Columbia, a town where everybody lived someplace else 11 years ago, is throwing itself a birthday party.
Columbia is 10 years old this month and awash with chauvinistic pride.And like any 10-year-old who gets to plan his own party, Columbia seems determined to have everything the big kids ever had for their own celebrations.
Does Baltimore have a city fair? Columbia is having one too. Do Midwestern towns have pot luck suppers, community picnics and sack races? Columbia is having them too. Does Boston have a marathon? Does the world have Olympics? Guess who's having them too.
The festivities, mostly fun and games, range from plaque presentations to introspective seminars. They began last weekend and won't end until midnight on the Fourth of July.
Columbia T-shirts, ties and other memorabilia are being sold at booths set up in the Mall and village centers. Banners festoon the lamp posts downtown, and local papers are busily interviewing those "pioneers" who remember what the town was like when it was only one apartment development and a lot of mud.
Today the 14,000 acres of farmland - nearly 10 per cent of Howard County - that developer James W. Rouse brought up in the mid '60s has nearly 44,000 residents, 20,000 jobs, 750 businesses, three lakes, two golf courses, four colleges, two high schools, four middle schools, 11 elementary schools, three indoor pools, 13 neighborhood pools, 44 tennis courts, one hospital, 11 major religious congregations and 1,900 acres of permanent open space.
"And one McDonalds," Ruse concluded with a grin after reciting Columbia's vital statistics at a recent meeting here.
Columbia now has 35 per cent of the county's population and accounts for 42 per cent of its taxable base.
Columbians boast of the "openess" here, of life in a people-scaled multiracial town where even the churches share the same jointly owned facilities. Old timers also tend to charge that newcomers often move here less for the "Columbia dream" than for the fact that housing is available, and there are lots of amenities.
Still, whether vintage resident or Johnny-come-lately, Columbians are having themselves a party, a 2 1/2-week bash organized partly by the developer and partly by an estimated 300 hard core volunteers on 30 major committees who have been at work since January.
The celebrations started last wekend in most of Columbia's villages. There were three-legged races, pet shows where everybody won a prize, pie-eating contests, baking competitions, ethnic foods, free bluegrass and jazz concerts, watermelon, hot dogs, cheap beer and free balloons.
It was, as one resident put it," a Norman Rockwell kind of day. You know, the kind of thing most adults feel they should have experienced as a child but probably never did."
The village of Long Reach had a belly dancer, pony rides and a bike race but had to cancel its tug-o-war contest. The people in the village of Harper's Choice, it seems, never got around to sending over the rope when they were finished with it. "Would you believe in all of Howard County there's only one tug-o-war rope?" asked a volunteer with a philosophical shrug.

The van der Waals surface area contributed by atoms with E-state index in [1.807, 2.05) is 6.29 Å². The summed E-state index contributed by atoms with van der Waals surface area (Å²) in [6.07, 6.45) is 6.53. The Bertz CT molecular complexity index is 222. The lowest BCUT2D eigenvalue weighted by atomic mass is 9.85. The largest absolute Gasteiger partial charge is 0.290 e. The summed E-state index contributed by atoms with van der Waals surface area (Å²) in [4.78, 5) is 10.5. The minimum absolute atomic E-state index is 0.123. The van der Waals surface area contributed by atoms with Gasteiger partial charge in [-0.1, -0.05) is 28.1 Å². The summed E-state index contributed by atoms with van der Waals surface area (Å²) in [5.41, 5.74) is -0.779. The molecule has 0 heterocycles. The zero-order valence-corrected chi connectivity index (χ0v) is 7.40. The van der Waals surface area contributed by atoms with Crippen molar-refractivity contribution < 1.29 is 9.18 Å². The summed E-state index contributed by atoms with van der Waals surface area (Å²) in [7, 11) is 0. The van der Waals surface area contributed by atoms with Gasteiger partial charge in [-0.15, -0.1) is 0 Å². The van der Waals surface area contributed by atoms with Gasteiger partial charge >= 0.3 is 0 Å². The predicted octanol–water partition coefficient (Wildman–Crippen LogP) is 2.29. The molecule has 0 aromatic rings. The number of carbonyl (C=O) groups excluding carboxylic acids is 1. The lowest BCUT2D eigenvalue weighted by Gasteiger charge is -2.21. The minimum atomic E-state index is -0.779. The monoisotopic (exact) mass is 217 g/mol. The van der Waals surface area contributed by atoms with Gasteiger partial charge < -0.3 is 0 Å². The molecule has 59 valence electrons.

The village of Owen Brown had its fourth annual picnic, with game for all ages, including a baby race for the pre-toddler set.
Timmy Breeze, aged one year and one week, demonstrated a truly impressive crawl to win, although he very nearly blew the race when, distracted by cheers of "go, Timmy," he sat up to beam at his admirers halfway through. Joel Waxman, on the other hand, put his head down at the start of the race, stuck his thumb in his mouth and took a nap. His mother, Judy, explained that the five-month-old "found the competitive very stiff."
In Wilde Lake village, the second two-kid heat of the big wheel races resulted in on-the-spot rule that professional racers might envy: in the event of a crash, the unscathed driver wins while the crashee gets picked up, cuddled and is allowed to try again.
The weekend also included an inter-faith service next to Lake Kittanaqundi, an evening lakeside show and dance for teens and the seminar sponsored by the nearby, non-profit Columbia has had on native flora and fauna.
While last weekend's activities were pretty much homefolk affairs, the festivities this weekend and next are aimed at attracting county-wide and region-wide visitors as well." And in a community where 'traditional' means an we-did-it-last-year-too, and 'annual' means maybe-we'll-do-it-again, two of the upcoming events include the first annual Columbia Olympic and the first annual city fair.
Along with neighborhood parties and a 1,000-person birthday ball in the mall that sold out in three days, this weekend will feature a 16-mile marathon race on Sunday and the Olympics, which open tomorrow.
A carnival was to open in downtown Columbia yesterday and is set to run through July 4. The city fair, with more than 100 arts, crafts and international food booths as well as free music and entertainment, will run from July 1 to 4. Independence Day celebration will include a parade at 10 a.m., and fireworks at Lake Kittamqundi starting at 10 p.m.